New Jersey’s Workforce to Adapt to New Legislation

employment law

New Jersey has a track record of protecting employees with policies that lead the nation in progressive employment legislation. The Murphy Administration has introduced many new laws that impact millions of employees throughout the state. Here is a list of laws that have been or will be enacted. Feel free to give us a call if you have questions about how any of these pieces of legislation may affect you or your business.

$15.00 Per Hour Minimum Wage

Gov. Murphy signed this bill into law on February 4th, 2019, making New Jersey the fourth state to raise the minimum wage in an attempt to combat income inequality. The Governor outlined a plan that will essentially gradually raise the minimum wage from $8.85 until it reaches $15.00 per hour by 2024 and will follow this schedule: 

$10.00 per hour on July 1, 2019, 

$11.00 on January 1, 2020, 

$12.00 on January 1, 2021,

$13.00 on January 1, 2022,

$14.00 on January 1, 2023,

and $15.00 will be reached on January 1, 2024.

Increase to New Jersey Family Leave Benefits

Senate Bill No. 2528 which was signed into law on Tuesday, Feb 19th, 2019, is a taxpayer-funded expansion to the already existing Family Leave Act (FLA) and Paid Family Leave Insurance (FLI). This bill allows New Jersyans to get benefits for up to 12 weeks if they are expecting a child or needing to take time off to care for a sick family member.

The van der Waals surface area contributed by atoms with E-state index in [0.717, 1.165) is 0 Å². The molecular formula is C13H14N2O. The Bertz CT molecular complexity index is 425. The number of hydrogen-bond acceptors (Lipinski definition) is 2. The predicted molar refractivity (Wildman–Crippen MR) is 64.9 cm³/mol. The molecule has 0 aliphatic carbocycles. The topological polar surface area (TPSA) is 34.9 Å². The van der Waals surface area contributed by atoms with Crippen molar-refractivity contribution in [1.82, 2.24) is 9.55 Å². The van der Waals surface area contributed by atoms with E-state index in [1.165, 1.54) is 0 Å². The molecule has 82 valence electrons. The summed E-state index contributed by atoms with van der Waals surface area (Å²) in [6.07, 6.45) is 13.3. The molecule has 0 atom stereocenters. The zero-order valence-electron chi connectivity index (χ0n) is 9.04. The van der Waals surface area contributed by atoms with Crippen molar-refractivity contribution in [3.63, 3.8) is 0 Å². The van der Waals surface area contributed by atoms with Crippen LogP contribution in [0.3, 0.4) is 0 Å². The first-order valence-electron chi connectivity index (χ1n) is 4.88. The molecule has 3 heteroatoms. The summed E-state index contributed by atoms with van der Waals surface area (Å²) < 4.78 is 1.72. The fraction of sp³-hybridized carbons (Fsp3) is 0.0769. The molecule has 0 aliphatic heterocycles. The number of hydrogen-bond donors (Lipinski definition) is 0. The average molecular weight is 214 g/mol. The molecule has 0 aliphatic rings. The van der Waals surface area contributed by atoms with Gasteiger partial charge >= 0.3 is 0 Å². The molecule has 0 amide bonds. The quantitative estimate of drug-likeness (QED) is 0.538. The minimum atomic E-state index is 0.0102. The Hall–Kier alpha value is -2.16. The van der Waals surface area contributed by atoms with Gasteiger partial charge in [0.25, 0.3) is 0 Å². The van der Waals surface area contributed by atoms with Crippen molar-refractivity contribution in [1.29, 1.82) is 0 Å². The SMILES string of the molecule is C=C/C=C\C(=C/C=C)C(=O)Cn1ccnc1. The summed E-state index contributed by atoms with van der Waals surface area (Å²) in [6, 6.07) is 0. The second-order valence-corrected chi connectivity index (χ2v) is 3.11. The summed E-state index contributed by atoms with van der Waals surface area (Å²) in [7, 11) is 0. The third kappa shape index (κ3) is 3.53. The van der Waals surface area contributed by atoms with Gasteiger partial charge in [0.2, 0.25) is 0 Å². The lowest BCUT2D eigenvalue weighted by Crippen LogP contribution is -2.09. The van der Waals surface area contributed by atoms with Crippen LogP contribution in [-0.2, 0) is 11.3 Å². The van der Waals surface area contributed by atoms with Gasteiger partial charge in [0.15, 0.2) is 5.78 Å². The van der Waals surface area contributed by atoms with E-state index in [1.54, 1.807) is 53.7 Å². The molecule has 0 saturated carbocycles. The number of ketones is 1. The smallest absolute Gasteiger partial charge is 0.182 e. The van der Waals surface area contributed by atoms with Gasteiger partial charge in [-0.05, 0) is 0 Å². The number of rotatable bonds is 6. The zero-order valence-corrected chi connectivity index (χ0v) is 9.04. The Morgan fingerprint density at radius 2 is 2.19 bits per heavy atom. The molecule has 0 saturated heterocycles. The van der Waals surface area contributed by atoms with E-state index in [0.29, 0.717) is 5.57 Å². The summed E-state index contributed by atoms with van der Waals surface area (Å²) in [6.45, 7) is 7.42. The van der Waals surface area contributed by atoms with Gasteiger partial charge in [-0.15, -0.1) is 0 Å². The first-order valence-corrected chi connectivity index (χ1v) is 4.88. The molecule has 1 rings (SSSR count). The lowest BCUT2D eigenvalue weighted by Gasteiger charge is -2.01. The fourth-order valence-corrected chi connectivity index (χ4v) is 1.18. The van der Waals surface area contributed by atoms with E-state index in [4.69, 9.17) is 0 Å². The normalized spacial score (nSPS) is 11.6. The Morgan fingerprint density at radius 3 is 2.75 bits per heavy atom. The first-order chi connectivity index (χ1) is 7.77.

Employees will be eligible to receive benefits if they pay into the program on their payroll, have worked at least 20 weeks with an income of at least $172 weekly, or have earned at least $8,600 in the last 12 months. The new law expands the wage deduction cap from $34,400 to $131,000, thereby reducing employee take home pay beyond the current cap, however, wage reimbursement will increase to 85% of wages, up to $860 per week.  Also, the period of reimbursement will expand from 6 weeks to 12 weeks.

Effective June 3rd, 2019, employers with more than 30 employees will have to restore employees to their prior position. This is a major change to existing law, which only provided such protections to employee who worked for employers with more than 50 employees.

Law Banning Non-Disclosure Agreements of Harassment and Discrimination

Senate Bill No. 121 recently passed in both houses and is expected to arrive at the Governor’s desk soon. This bill aims to ban non-disclosure agreements in cases of workplace discrimination and harassment. Inspired by the #MeToo movement, this bill will outlaw contracts that force accusers to keep secret the details of their case, and the amount of settlement money they have received. Both parties can mutually agree to keep the details secret, however no formal contract will be enforceable under this soon to be new law. 

If you have any questions about how these laws will affect your business and workforce, please give us a call or send us an email at Our experienced attorneys are always available to answer your questions.